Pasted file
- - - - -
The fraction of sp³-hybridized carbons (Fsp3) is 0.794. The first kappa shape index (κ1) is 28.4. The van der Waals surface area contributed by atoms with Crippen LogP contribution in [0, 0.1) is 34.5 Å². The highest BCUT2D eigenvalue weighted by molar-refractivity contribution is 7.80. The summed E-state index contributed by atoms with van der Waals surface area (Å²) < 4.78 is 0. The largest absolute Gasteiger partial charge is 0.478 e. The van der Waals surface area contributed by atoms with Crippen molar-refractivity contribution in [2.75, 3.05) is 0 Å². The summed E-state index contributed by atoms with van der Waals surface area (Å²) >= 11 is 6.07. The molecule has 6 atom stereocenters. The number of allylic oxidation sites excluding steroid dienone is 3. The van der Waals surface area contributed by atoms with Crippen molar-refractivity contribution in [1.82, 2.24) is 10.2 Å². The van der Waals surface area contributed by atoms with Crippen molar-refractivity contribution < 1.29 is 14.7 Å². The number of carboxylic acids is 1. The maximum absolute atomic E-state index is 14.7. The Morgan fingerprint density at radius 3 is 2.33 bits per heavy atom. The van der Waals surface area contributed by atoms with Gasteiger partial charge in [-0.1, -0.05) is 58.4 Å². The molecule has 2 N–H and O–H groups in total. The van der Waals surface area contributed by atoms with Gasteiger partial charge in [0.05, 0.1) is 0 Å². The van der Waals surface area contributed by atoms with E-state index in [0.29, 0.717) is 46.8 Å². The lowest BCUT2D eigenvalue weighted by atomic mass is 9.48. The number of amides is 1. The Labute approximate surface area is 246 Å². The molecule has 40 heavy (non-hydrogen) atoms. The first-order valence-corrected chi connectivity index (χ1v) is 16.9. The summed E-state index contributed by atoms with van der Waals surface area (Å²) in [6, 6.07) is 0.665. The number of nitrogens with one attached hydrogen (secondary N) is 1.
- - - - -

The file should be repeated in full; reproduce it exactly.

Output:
The fraction of sp³-hybridized carbons (Fsp3) is 0.794. The first kappa shape index (κ1) is 28.4. The van der Waals surface area contributed by atoms with Crippen LogP contribution in [0, 0.1) is 34.5 Å². The highest BCUT2D eigenvalue weighted by molar-refractivity contribution is 7.80. The summed E-state index contributed by atoms with van der Waals surface area (Å²) < 4.78 is 0. The largest absolute Gasteiger partial charge is 0.478 e. The van der Waals surface area contributed by atoms with Crippen molar-refractivity contribution in [2.75, 3.05) is 0 Å². The summed E-state index contributed by atoms with van der Waals surface area (Å²) >= 11 is 6.07. The molecule has 6 atom stereocenters. The number of allylic oxidation sites excluding steroid dienone is 3. The van der Waals surface area contributed by atoms with Crippen molar-refractivity contribution in [1.82, 2.24) is 10.2 Å². The van der Waals surface area contributed by atoms with Crippen molar-refractivity contribution < 1.29 is 14.7 Å². The number of carboxylic acids is 1. The maximum absolute atomic E-state index is 14.7. The Morgan fingerprint density at radius 3 is 2.33 bits per heavy atom. The van der Waals surface area contributed by atoms with Gasteiger partial charge in [-0.1, -0.05) is 58.4 Å². The molecule has 2 N–H and O–H groups in total. The van der Waals surface area contributed by atoms with Gasteiger partial charge in [0.05, 0.1) is 0 Å². The van der Waals surface area contributed by atoms with E-state index in [0.29, 0.717) is 46.8 Å². The lowest BCUT2D eigenvalue weighted by atomic mass is 9.48. The number of amides is 1. The Labute approximate surface area is 246 Å². The molecule has 40 heavy (non-hydrogen) atoms. The first-order valence-corrected chi connectivity index (χ1v) is 16.9. The summed E-state index contributed by atoms with van der Waals surface area (Å²) in [6, 6.07) is 0.665. The number of nitrogens with one attached hydrogen (secondary N) is 1.